The 1Q24 earnings season was quite strong with notably better fundamentals across the board. Thus, more than 80% of the banks from our sample exceeded revenue expectations with the median surprise of 2.1%. In turn, more than 70% of banks reported higher EPS figures with the median surprise of +8.2%. Nonetheless, the earnings momentum continued deteriorating as growth of both revenue and operating income decelerated significantly in two recent quarters. Moreover, earnings visibility of EU banks is still quite uncertain. On the one hand, significant decline of key rates will inevitably hurt NIM/NII. On the other hand, lower rates mean faster growth of the EU economy, which implies higher loan growth, better fee income dynamics as well as stronger asset quality, which, accompanied by relatively high excess capital and more buybacks, will lead to faster EPS growth. In turn, back book yield has already begun going down. Thus, Eurozone’s average corporate loan yield (outstanding business) decreased by 1 bps MoM in March, the first month of decline over two years. In turn, total cost of deposits increased by 2 bps MoM. However, EU banks reported that their access to funding improved for majority sources in 1Q24, and banks expected that it continued improving in 2Q24. Moreover, the second derivative of both deposit and loan growth improved in recent months, despite rates remained elevated. But credit impulse still remained quite weak. Thus, corporate loans decreased by 0.3% yoy in April while consumer loans went down by 0.4% yoy. In any case, NII growth will be bleak in the near future. At least, FY25 NII has already decreased by 0.9% ytd, and it is expected that NII will be roughly flat on a yoy basis in the two nearest years. So, EPS estimates dynamics remained relatively weak ytd either, albeit growing recently. Thus, median EPS growth of our sample of banks was +2.8% ytd for FY24E but just +1.2% ytd for FY25E as of the end of May.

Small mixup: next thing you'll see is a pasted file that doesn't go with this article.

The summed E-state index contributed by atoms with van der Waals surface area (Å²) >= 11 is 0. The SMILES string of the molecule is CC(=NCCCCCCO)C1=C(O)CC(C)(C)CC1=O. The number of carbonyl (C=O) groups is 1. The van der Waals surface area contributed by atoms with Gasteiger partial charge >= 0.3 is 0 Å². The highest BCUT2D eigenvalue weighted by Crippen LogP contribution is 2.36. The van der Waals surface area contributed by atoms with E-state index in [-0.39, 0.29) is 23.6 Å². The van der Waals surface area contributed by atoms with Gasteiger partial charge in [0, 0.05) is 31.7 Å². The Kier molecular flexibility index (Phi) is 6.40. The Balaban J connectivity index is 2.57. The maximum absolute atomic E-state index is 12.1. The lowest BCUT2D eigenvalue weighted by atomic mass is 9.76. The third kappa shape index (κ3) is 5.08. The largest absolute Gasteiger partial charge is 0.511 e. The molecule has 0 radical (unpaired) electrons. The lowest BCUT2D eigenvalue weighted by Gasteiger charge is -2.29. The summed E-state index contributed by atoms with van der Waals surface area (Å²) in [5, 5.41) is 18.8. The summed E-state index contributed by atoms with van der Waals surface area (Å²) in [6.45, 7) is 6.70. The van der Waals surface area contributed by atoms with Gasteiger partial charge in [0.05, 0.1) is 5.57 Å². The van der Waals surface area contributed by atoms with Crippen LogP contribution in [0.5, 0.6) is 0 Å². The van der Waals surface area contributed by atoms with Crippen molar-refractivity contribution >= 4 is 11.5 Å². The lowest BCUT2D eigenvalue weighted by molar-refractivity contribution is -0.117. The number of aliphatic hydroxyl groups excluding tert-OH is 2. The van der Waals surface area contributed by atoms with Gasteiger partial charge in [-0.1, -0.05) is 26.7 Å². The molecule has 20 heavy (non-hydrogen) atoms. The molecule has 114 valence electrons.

We still have remained neutral on EU banks currently but increasingly cautious. On the one hand, flat EPS dynamics does not imply any significant re-rating of EU banks despite valuations remains low even after substantial outperformance of the sector in two recent years. On the other hand, we don’t expect substantial decline of EU banks either, given positive and improving GDP growth, still attractive valuations and very high capital returns. However, a certain correction in the short-term doesn’t look unlikely, caused, for example, by profit-taking.


AC - EU Banking Sector Report - Jun-2024